Germany's exhibitors' association HDF decided at an extraordinary AGM on Jan 15 to call on the Federal Constitutional Court to examine whether the new Film Funding Law (FFG) is in accordance with the German Constitution.

The exhibitors are particularly unhappy about the different ways in which the ticket levy was decided with the cinemas and the broadcasters. "While cinemas are forced by law to pay the film levy, the TV stations can freely negotiate their smaller financial contribution. The financial contribution of the cinemas is bigger than that of all of the TV stations together, " the association said.

According to HDF president Steffen Kuchenreuther, the review of the FFG is "urgently needed. The cinemas don't want in any way to abolish film funding, but they call on the politicians to place the subsidy [system] on a fair footing."

The association also criticised the "massive reduction in influence [of the exhibitors] in the committees of the German Federal Film Board" and argued that it should have "a commensurate say in the distribution of funds."

However, the exhibitors' action has come under fire from the German film directors' professional body Bundesverband Regie (BVR). Ahead of the Thursday AGM, BVR's managing director Steffen Schmidt-Hug said that their [the cinema-owners'] stand would "endanger the whole of filmmaking in Germany. The functionaries of the cinemas are sawing at the branch of the film industry where all are sitting, first of all the cinema-owners themselves."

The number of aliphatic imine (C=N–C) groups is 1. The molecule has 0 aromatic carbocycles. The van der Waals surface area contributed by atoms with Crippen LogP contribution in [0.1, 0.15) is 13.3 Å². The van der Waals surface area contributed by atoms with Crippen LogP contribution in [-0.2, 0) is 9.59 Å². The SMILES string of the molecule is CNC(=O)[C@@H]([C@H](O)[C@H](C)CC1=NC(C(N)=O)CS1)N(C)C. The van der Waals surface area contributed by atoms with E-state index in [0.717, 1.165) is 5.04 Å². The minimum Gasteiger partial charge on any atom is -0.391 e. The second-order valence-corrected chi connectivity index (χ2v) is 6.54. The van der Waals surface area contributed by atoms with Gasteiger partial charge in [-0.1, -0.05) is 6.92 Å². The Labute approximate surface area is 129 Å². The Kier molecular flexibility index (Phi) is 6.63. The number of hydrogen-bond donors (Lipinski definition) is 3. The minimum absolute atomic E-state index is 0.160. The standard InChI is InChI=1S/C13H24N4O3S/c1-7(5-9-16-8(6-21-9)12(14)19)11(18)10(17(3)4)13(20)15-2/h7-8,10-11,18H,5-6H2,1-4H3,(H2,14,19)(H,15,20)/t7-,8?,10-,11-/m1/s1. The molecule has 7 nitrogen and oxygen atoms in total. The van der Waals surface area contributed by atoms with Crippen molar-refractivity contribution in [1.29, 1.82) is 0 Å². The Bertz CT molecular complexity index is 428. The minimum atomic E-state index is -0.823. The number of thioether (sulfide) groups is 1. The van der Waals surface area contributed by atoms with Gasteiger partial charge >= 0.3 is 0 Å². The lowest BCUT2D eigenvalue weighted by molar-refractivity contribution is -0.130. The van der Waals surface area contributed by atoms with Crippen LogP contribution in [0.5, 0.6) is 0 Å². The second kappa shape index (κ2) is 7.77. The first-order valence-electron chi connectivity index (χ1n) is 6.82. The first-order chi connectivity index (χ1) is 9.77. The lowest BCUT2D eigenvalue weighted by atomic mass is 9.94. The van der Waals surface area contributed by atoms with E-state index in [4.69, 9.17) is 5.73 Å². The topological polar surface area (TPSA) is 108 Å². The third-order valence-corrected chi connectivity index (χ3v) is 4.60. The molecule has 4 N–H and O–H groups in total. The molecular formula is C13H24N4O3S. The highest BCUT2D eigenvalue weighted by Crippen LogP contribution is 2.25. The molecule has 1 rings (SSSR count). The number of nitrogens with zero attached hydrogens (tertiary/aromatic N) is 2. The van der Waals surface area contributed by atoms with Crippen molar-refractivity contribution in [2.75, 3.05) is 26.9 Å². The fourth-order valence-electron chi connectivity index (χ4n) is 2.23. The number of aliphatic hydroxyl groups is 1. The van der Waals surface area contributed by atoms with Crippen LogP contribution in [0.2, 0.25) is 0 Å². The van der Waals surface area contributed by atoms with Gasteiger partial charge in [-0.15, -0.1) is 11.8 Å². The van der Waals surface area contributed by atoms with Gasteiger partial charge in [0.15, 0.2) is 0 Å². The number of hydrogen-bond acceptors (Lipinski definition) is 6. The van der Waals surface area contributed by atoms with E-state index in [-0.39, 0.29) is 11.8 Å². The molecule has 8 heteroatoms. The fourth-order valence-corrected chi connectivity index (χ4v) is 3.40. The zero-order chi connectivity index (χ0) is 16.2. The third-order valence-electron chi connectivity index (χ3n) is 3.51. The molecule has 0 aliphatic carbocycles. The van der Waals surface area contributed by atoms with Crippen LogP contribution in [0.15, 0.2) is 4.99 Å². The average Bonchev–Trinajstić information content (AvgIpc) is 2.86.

Schmidt-Hug pointed out that "after the German cinema's longed-for successes last year with the Oscar for Nowhere In Africa and the cultural and economic successes of Good Bye, Lenin! and The Miracle Of Bern, there is a mood of a new beginning for the film industry after years of crisis. The HDF threatens now with its policy to concrete over the delicate little plant of German filmmaking."

In a statement on the eve of the HDF's Munich meeting, the BVR stated that if the exhibitors went ahead with their complaint to the Constitutional Court, the directors would call on the politicians "to impose the full VAT rate for the cinemas and expand the state film funding from this tax revenue."

Meanwhile, State Minister for Culture Christina Weiss reacted to the HDF's decision by reiterating once more that the disputed increase in the levy paid by the cinemas "amounts to just around 2 cents per cinema ticket, of which half is borne by the distribution and production sector." The HDF decision to lodge a complaint "calls the system of film funding overall in Germany into question," she said.